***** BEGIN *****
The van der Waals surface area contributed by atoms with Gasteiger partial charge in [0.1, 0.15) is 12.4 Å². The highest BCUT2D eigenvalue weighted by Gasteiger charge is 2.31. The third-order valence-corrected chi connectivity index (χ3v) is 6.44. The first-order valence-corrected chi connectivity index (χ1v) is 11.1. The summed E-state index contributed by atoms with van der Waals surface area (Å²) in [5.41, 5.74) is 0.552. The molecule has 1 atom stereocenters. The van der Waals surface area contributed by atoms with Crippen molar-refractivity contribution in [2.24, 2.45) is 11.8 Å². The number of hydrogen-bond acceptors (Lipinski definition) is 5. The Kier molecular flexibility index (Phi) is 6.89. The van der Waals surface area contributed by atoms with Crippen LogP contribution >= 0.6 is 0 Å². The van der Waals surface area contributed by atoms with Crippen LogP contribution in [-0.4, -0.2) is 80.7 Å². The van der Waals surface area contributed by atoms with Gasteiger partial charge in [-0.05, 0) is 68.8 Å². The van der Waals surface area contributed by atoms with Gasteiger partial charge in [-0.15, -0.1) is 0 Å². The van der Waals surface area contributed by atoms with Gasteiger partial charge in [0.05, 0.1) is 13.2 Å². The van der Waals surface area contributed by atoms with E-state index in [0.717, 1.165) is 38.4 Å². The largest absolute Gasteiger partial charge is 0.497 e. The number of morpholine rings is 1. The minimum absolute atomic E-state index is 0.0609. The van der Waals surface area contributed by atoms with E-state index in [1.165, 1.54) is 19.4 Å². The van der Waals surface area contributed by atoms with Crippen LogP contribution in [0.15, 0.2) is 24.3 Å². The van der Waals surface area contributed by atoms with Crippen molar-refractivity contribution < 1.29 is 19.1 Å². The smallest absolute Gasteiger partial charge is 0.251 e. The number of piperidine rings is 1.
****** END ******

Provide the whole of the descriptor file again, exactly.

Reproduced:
The van der Waals surface area contributed by atoms with Gasteiger partial charge in [0.1, 0.15) is 12.4 Å². The highest BCUT2D eigenvalue weighted by Gasteiger charge is 2.31. The third-order valence-corrected chi connectivity index (χ3v) is 6.44. The first-order valence-corrected chi connectivity index (χ1v) is 11.1. The summed E-state index contributed by atoms with van der Waals surface area (Å²) in [5.41, 5.74) is 0.552. The molecule has 1 atom stereocenters. The van der Waals surface area contributed by atoms with Crippen molar-refractivity contribution in [2.24, 2.45) is 11.8 Å². The number of hydrogen-bond acceptors (Lipinski definition) is 5. The Kier molecular flexibility index (Phi) is 6.89. The van der Waals surface area contributed by atoms with Crippen LogP contribution >= 0.6 is 0 Å². The van der Waals surface area contributed by atoms with Crippen LogP contribution in [-0.4, -0.2) is 80.7 Å². The van der Waals surface area contributed by atoms with Gasteiger partial charge in [-0.05, 0) is 68.8 Å². The van der Waals surface area contributed by atoms with Gasteiger partial charge in [-0.15, -0.1) is 0 Å². The van der Waals surface area contributed by atoms with Gasteiger partial charge in [0.05, 0.1) is 13.2 Å². The van der Waals surface area contributed by atoms with E-state index in [0.717, 1.165) is 38.4 Å². The largest absolute Gasteiger partial charge is 0.497 e. The number of morpholine rings is 1. The minimum absolute atomic E-state index is 0.0609. The van der Waals surface area contributed by atoms with E-state index in [1.165, 1.54) is 19.4 Å². The van der Waals surface area contributed by atoms with Crippen LogP contribution in [0.15, 0.2) is 24.3 Å². The van der Waals surface area contributed by atoms with Crippen molar-refractivity contribution < 1.29 is 19.1 Å². The smallest absolute Gasteiger partial charge is 0.251 e. The number of piperidine rings is 1.